As I was clearing the clutter from the kitchen counter top, I saw it – a familiar scrawl on an unassuming piece of plain white copy paper, nestled among an assortment of mail. I recognized the script, a haphazard jumble of letters; I know the boy whose hurried hand fashioned it. The note was from Ethan, my middle son. He had used a “baby in the bulrushes” tactic, hiding the note just enough but not too much to avoid discovery. I pulled it from the stack for closer inspection. As I suspected, it was a Christmas wish list. It read:
“EthANs WiSh LiST: I hoPe I GeT A RAt. I HOPe I Get A RAt OR Some KiND OF Pet. i’LL ALSO Be HAPPY iF i DON’t Get A Pet. i DON’T WANT MUch MORe PResseRe ON YOU. WRihT heRe FOR SUGGASTiNS.” The bottom half of the page consisted of several rows of wandering lines, numbered one through seven, with the final line labeled “extra.”
I smiled. My initial response was one of delight. I thought it was such a sweet note and it stirred all my motherly emotions. As the reality of the request began to sink in, though, my delight turned to disbelief then disdain. Eek! A rat? Seriously? That is the ONLY thing he wants for Christmas? The last thing a mom of six needs is another living thing that eats and makes messes; a creature that requires upkeep and attention. The wish list was tender and touching, but it was also perplexing and problematic. As I stood there pondering what a good parent might do in this situation, Ethan breezed into the kitchen.
“Hey buddy! Got your note,” I said.
“Yeah,” he answers.
“So, you really want a rat? A rat. That’s all you want?”
“Why a rat?”
“Well, they’re really smart, they bond with their owners, you can teach them to do tricks, and I just really want something that I can love and play with. Something that’s just mine, not like Daisy or the cats.”
“Um-hmm. Well, why’d you give me space here to write my suggestions?”
“Well, you know what I like. And a rat’s really all I want, but if you have any other ideas, I’m okay with that. You usually pick good stuff.”
And then he was gone – out the door, down the hill, and on the trampoline in a whirlwind of singular motion. And there I was, frozen in a moment of parental indecision.
Not knowing what to do, I read the note again. And again. And again. Each time, I hoped some plan of action would materialize in my brain. I loved this boy, but did not love the idea of a smelly rodent with a hairless tail living in my house. And suddenly, a strange thing happened. Each time I read the note, the words began to fall out of focus and the spirit of his supplication began to emerge.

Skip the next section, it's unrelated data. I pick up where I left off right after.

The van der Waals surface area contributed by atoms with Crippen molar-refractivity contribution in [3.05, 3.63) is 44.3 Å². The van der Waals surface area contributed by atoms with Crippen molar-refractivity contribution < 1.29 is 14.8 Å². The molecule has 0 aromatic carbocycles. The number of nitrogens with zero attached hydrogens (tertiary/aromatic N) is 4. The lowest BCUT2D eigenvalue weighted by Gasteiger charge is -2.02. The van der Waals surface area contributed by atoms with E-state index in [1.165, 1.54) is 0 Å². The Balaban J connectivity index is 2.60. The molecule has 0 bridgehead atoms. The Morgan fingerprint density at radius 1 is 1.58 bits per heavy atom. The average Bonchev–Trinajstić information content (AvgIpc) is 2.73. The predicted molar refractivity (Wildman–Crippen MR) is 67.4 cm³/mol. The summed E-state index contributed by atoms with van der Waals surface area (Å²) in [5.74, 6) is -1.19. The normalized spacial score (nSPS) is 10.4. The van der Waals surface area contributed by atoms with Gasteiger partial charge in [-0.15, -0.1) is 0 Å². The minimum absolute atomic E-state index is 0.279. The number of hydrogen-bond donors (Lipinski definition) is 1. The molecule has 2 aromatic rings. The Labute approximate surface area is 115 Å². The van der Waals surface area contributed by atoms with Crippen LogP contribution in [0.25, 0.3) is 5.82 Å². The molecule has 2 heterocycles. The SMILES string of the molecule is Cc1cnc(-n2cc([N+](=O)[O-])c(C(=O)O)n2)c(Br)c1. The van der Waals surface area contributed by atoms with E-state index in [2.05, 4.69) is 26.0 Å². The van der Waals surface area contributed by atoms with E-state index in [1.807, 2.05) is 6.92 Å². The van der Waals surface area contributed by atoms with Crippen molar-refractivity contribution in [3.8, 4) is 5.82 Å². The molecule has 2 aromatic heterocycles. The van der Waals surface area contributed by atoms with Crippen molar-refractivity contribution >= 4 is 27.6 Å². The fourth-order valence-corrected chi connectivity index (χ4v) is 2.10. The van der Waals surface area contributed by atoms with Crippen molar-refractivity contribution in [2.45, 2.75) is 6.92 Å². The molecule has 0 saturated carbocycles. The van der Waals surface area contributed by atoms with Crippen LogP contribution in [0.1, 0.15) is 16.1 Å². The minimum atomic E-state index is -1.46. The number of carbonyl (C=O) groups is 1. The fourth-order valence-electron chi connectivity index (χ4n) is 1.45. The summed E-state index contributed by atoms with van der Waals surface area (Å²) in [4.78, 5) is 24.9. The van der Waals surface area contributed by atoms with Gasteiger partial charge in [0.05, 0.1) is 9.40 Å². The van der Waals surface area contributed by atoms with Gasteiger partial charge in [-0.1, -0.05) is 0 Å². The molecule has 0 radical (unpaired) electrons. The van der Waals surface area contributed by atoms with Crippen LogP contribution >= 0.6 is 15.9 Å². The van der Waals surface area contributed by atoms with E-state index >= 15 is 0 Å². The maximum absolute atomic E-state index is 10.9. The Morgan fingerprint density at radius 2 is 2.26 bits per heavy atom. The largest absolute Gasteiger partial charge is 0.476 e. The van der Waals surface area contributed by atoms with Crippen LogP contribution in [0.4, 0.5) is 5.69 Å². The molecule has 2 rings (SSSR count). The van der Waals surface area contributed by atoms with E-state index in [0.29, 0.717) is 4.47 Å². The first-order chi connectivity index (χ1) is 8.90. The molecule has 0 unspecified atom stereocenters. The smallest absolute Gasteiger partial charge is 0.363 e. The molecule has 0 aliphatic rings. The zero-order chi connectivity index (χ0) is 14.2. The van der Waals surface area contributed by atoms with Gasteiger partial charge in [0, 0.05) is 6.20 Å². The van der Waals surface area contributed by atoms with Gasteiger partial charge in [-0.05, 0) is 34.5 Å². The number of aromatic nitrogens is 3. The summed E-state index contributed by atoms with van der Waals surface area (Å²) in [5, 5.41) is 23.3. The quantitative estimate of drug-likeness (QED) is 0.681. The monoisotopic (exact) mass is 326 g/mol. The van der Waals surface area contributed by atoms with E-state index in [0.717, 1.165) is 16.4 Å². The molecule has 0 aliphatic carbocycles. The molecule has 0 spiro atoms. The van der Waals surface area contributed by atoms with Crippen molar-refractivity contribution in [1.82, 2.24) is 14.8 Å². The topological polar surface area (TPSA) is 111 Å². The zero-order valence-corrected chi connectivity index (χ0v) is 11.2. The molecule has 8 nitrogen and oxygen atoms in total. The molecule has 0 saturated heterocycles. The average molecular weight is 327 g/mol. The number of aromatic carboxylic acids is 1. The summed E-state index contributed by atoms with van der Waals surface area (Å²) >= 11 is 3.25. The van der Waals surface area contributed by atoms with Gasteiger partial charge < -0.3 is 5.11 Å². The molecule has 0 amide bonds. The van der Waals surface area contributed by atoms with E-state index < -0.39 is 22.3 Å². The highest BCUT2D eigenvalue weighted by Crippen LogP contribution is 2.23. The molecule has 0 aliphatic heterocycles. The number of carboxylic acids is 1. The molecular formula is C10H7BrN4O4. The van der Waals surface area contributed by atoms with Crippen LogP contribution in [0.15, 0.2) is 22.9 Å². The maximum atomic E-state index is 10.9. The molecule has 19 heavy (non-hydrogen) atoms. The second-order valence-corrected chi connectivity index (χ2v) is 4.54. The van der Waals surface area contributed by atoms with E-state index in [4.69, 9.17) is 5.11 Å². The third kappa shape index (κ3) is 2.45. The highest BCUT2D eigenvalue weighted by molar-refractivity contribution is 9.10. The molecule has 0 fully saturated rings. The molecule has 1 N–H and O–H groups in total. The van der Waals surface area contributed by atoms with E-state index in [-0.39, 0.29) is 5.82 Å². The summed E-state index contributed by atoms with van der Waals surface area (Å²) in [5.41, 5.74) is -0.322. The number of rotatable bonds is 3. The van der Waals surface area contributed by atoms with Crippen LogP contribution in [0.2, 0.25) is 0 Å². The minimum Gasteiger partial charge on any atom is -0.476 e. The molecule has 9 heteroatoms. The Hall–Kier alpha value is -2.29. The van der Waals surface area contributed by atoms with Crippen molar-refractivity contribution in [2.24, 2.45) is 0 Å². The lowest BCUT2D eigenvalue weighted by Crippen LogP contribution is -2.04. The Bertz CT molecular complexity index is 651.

He didn’t say he wanted a rat; he said he hoped for one. He assured me he’d be happy regardless of the outcome. He voiced his concern for me as a busy mother with an already abundant load of responsibilities. He trusted me enough to choose for him, believing that I would not leave him with disappointment because I know and love him. I began to see in his simple scribble these words: HOPE. JOY. LOVE. FAITH. I was so concerned about all the complexities that I couldn’t see the simplicity. The heart of his Christmas list was the message of Christmas itself.
I thought I was going to teach Ethan a lesson in the seriousness of pet ownership, but quickly realized that I was the one being schooled. His note wasn’t rooted in selfish expectation. It was rooted in our relationship. His note wasn’t a request. It was a dialogue that began the moment I held him for the first time in our hospital room, and it was all bound up in love.
His note was a picture of the kind of dialogue God wants to have with me. He has been in love with his creation since the moment he spoke it all into being. He loved us before we knew Him. He does not wish to withhold His goodness from us. He took the form of a baby and dwelt among us to save us. Those who call upon the name of Jesus cannot be separated from Him. He is our hope. He desires our faith. He deserves our trust. We should live in contentment, believing His promise that what He has planned for us is much greater than anything we could ever ask for. He takes pleasure in giving His children good things! What could be better than salvation and eternal life with Him, where hope, joy, love, and faith abound?
Often I bring complexity into the conversation through my sin or my lack of faith. My prayer this Christmas is that I would fully appreciate God’s love for me. I pray that my faith would be more like that of a child, resting in relationship, trusting without question, and believing in a hope that does not end.
And so I smile again. I am reminded of God’s love for me and my love for this boy. The disdain disappeared and delight returned to my heart. I knew what I needed to do. In asking for a most unlikely gift, Ethan had actually given me one. So I grabbed a sheet of paper and scribbled my own note. It read, “Shopping List: one adorable rat.”